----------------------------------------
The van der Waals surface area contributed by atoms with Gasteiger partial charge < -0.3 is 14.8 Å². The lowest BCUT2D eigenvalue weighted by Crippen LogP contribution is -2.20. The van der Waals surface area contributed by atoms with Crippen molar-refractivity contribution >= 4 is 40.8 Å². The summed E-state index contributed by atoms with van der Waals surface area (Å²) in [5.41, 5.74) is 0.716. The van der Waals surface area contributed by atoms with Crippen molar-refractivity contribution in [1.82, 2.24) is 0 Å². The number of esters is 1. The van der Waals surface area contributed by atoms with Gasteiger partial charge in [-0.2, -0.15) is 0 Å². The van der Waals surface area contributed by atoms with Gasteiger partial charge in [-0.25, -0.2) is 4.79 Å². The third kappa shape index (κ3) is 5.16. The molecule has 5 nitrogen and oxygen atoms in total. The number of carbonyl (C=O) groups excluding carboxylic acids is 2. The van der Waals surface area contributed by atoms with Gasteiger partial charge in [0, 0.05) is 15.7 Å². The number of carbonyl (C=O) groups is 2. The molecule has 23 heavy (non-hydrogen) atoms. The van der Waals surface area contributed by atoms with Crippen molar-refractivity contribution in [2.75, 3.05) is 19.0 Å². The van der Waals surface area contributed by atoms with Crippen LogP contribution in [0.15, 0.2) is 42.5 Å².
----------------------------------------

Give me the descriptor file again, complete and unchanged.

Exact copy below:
The van der Waals surface area contributed by atoms with Gasteiger partial charge < -0.3 is 14.8 Å². The lowest BCUT2D eigenvalue weighted by Crippen LogP contribution is -2.20. The van der Waals surface area contributed by atoms with Crippen molar-refractivity contribution >= 4 is 40.8 Å². The summed E-state index contributed by atoms with van der Waals surface area (Å²) in [5.41, 5.74) is 0.716. The van der Waals surface area contributed by atoms with Crippen molar-refractivity contribution in [1.82, 2.24) is 0 Å². The number of esters is 1. The van der Waals surface area contributed by atoms with Gasteiger partial charge in [-0.2, -0.15) is 0 Å². The van der Waals surface area contributed by atoms with Gasteiger partial charge in [-0.25, -0.2) is 4.79 Å². The third kappa shape index (κ3) is 5.16. The molecule has 5 nitrogen and oxygen atoms in total. The number of carbonyl (C=O) groups excluding carboxylic acids is 2. The van der Waals surface area contributed by atoms with Gasteiger partial charge in [0, 0.05) is 15.7 Å². The number of carbonyl (C=O) groups is 2. The molecule has 23 heavy (non-hydrogen) atoms. The van der Waals surface area contributed by atoms with Crippen molar-refractivity contribution in [2.75, 3.05) is 19.0 Å². The van der Waals surface area contributed by atoms with Crippen LogP contribution in [0.15, 0.2) is 42.5 Å².